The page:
Lee: I knew when I realized that I was the only "no" vote that there'd be a lot of attention. But it wasn't a calculated vote. It was a vote of conscience. So I had not planned what the consequences were. You know, people are angry, they're frustrated. I try to explain my position, but there are some people who are just angry, and that's understandable. But I believe that many people in our country -- in the way the e-mails, the faxes, and letters are coming in -- are beginning to understand what the use of restraint means. And believe me, they understand when you explain that this resolution gives up a congressional role in declaring war against a sovereign nation. And that's a fact, that's what this does. ... And that does not mean that you don't want these terrorists to come to justice, that you don't want to stamp out terrorism. That's not even a question.

I believe that the fervor and the pain of the moment have caused people, understandably, to react emotionally. And all I'm saying is that Congress should step back. Congress has got to be the body of government that does that. We are not the CIA, we are not the FBI, we are not the White House, we are not the Defense Department. We are the United States Congress; we have our role. And we can't give up that role during a national-security crisis. The President already has his role and his authority to do what he needs to do. We do have a unique position, and our Constitution demands it. And for those of us who love America and consider ourselves good Americans, pro-Americans, waving the flag, we want to preserve that democracy, especially in times of crisis, and we want to preserve civil liberties, and we know and understand that it's got to be balanced with public safety. Because we've got to secure the country, make sure that lives are not lost, and ensure that none of our actions create a spiral that could get out of control.

MJ: Do you feel, after the initial blast of anger, that you're hearing more from people who are in support of your position?

Lee: I think it's changed. We're keeping really good tabs on e-mails and calls. We haven't, of course, sorted through all of them, but nationally they're running, I think, 60, 70 percent support, and in my district we're up to 80 percent.

MJ: Do you think that our civil liberties are in danger in the aftermath of this tragedy? There's talk, for example, of changing the wiretap laws.

Lee: I think that there's going to be a rush to judgment on civil liberties, and a clamping down, a suspension of our democratic rights. And I believe that those who are good Americans would want to see this not happen and that we debate how to find a balance between the public safety and the protection of civil liberties. But if you have a five-hour debate, a rush to judgment, on a bill that Attorney General [John] Ashcroft puts forward, and you don't give the Congress any political support to oppose that or to provide ways to ensure this balance, you're in for a very scary period. We've got to be vigilant.

MJ: Do you think there are enough members of Congress who are concerned about the civil-liberties issues?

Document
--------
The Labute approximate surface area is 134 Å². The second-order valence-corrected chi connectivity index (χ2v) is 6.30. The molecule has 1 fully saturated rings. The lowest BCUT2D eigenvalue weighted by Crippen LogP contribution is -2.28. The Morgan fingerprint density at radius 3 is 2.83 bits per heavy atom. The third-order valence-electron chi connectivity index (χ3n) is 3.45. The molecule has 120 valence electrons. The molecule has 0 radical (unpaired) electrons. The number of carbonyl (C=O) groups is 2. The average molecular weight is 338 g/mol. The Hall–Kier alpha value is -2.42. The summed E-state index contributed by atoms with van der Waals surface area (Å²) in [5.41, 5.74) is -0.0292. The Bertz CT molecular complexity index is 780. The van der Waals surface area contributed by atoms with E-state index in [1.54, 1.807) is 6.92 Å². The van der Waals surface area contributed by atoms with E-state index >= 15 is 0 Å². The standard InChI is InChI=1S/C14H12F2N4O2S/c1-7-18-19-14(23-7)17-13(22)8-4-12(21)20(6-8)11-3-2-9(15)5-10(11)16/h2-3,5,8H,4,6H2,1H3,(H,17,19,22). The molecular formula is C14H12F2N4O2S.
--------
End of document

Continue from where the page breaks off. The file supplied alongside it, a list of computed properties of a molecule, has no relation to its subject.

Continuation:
Lee: I hope so. ... Somehow the public -- once we bury our dead and get out of this mourning period -- has got to be on the Congress consistently with regard to their input into this. We gave away that franchise in the resolution on war-making powers. But on civil liberties, it's not too late.

MJ: Have any of your colleagues been angry with you?

Lee: Oh, no. Even Republicans with whom I disagree ideologically have told me that even though they really disagree with my vote they at least know that I believe in something. Many very conservative members have been quite respectful. I think that they all are struggling
through this. This was not any vote I cast to demonstrate any hostility toward any person or party or the Administration.

MJ: Last Friday night, on the House floor, you cited Wayne Morse, one of two senators who voted against the 1964 Gulf of Tonkin resolution, which gave President Lyndon Johnson the power to wage war in Vietnam. You quoted Morse as saying, "I believe that history will record that we have made a grave mistake in subverting and circumventing the Constitution of the United States." Then you added: "Senator Morse was correct, and I fear we make the same mistake today." But don't you think that there's a loss of institutional memory on Capitol Hill, that there are Members of Congress who would say, "Wayne who?"

Lee: Oh, yes. So much today is poll-driven. You know, we need people to become empowered at this moment, now that our civil liberties are being eroded. We need people to become more involved in the political process. I believe that firmly.

I wish the press were paying more attention to the erosion of the Constitution and the slippery slope that we're getting into, by giving up the right of the Congress to talk about when and how and where we go to war. I don't think that's been covered enough, and it should be. That's an important right to preserve in a state of national crisis such as this.

Bill Hogan is Mother Jones' Washington, D.C. editor.